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Basic Theory
As for the GHEP, we want to avoid
transformation of
to a standard eigenproblem.
This would require the solution
of some linear system, involving and/or , per iteration step.
Furthermore, for stability reasons we want to work with orthonormal
transformations, and for this reason our goal is to compute Schur vectors
for the pencil , rather than eigenvectors. This leads to
a generalization of the JacobiDavidson algorithm, in which we compute
a partial Schur form for the pencil. This algorithm can be interpreted
as a subspace iteration variant of the QZ algorithm. A consequence of
this approach is that we have to work with search and test spaces that
are different.
With
, the generalized eigenproblem
is equivalent to the eigenproblem

(221) 
and we denote a generalized eigenvalue of the matrix pair
as a pair
. This approach is preferred, because
underflow or overflow for
in finite
precision arithmetic may occur when and/or are
zero or close to zero, in which case the pair is still well defined
[328], [425, Chap. VI], [376].
A partial generalized Schur
form of dimension for a matrix pair is the
decomposition

(222) 
where and are orthogonal by matrices and
and are upper triangular by matrices. A column
of is referred to as a generalized Schur vector, and we
refer to a pair
, with
as a generalized Schur pair.
It follows that if
is a generalized eigenpair
of then
is a
generalized eigenpair of .
We will now describe a JacobiDavidson method for the generalized
eigenproblem (8.8).
From the relations (8.9) we conclude that
which suggests that we should follow a PetrovGalerkin condition for
the construction of reduced systems.
In each step the approximate eigenvector
is selected from a search subspace
. We require
that the residual
is orthogonal to some other
wellchosen test subspace
:

(223) 
Both subspaces are of the same dimension, say . Equation
(8.10) leads to the projected eigenproblem

(224) 
The pencil
can be reduced
by the QZ algorithm (see §8.2) to generalized Schur form
(note that this is an dimensional problem).
This leads to orthogonal by matrices and
and upper triangular by matrices
and , such that

(225) 
The decomposition can be reordered such that the first column of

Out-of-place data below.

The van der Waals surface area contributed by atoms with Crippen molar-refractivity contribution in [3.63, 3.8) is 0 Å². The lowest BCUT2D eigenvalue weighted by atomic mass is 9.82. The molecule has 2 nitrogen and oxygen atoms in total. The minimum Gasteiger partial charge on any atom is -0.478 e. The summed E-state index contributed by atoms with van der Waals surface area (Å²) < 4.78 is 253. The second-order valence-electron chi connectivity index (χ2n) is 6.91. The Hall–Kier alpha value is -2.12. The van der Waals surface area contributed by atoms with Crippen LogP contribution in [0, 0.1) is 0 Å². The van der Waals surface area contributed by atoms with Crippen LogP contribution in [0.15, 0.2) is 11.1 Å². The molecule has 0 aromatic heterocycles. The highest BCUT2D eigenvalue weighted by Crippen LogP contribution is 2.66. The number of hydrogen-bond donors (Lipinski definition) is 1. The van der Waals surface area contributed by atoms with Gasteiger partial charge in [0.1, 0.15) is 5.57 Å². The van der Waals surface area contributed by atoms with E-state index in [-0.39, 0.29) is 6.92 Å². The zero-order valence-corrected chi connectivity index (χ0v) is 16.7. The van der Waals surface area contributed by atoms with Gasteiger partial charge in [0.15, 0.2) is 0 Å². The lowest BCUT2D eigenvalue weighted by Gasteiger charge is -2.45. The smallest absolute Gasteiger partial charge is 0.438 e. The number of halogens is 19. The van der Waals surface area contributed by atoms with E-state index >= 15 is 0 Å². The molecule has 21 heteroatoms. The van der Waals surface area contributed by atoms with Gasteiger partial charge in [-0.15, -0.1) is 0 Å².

and the entries of and represent
the wanted Petrov solution [172].
With
and
,
,
the Petrov vector is defined
as
for the associated generalized
Petrov value . In our
algorithm we will construct orthogonal
matrices and , so that also .
With the decomposition in (8.12), we
construct an approximate partial generalized Schur form (cf.
(8.9)): approximates a , and
approximates the associated . Since
(cf. (8.9)), this
suggests to choose such that
coincides
with
.
With the weights and
we can influence the convergence
of the Petrov values. If we want
eigenpair approximations for eigenvalues
close to a target ,
then the choice
is very effective [172], especially if we want to compute
eigenvalues in the interior of the spectrum of .
We will call the Petrov approximations for this choice
the harmonic Petrov eigenpairs.
The JacobiDavidson correction equation for
the component for
the pencil
becomes

(226) 
with
and
.
It can be shown that if (8.13)
is solved exactly, the convergence to
the generalized eigenvalue will be quadratic;
see [408, Theorem 3.2].
Usually, this correction equation is solved
only approximately, for
instance, with a (preconditioned) iterative
solver. The obtained vector
is used for the expansion of and
is used for the
expansion of . For both spaces we work with orthonormal bases.
Therefore, the new columns are orthonormalized with respect to the
current basis by a modified GramSchmidt orthogonalization process
(see §4.7.1).
It can be shown that, with the above choices for and ,

(227) 
The relation between the partial generalized Schur
form for the given large problem and the
complete generalized Schur form for
the reduced problem (8.11) via
right vectors () is
similar to the relation via left vectors
(). This can also
be exploited for restarts.
Next: Deflation and Restart
Up: JacobiDavidson Method G. Sleijpen and
Previous: JacobiDavidson Method G. Sleijpen and
Contents
Index
Susan Blackford
20001120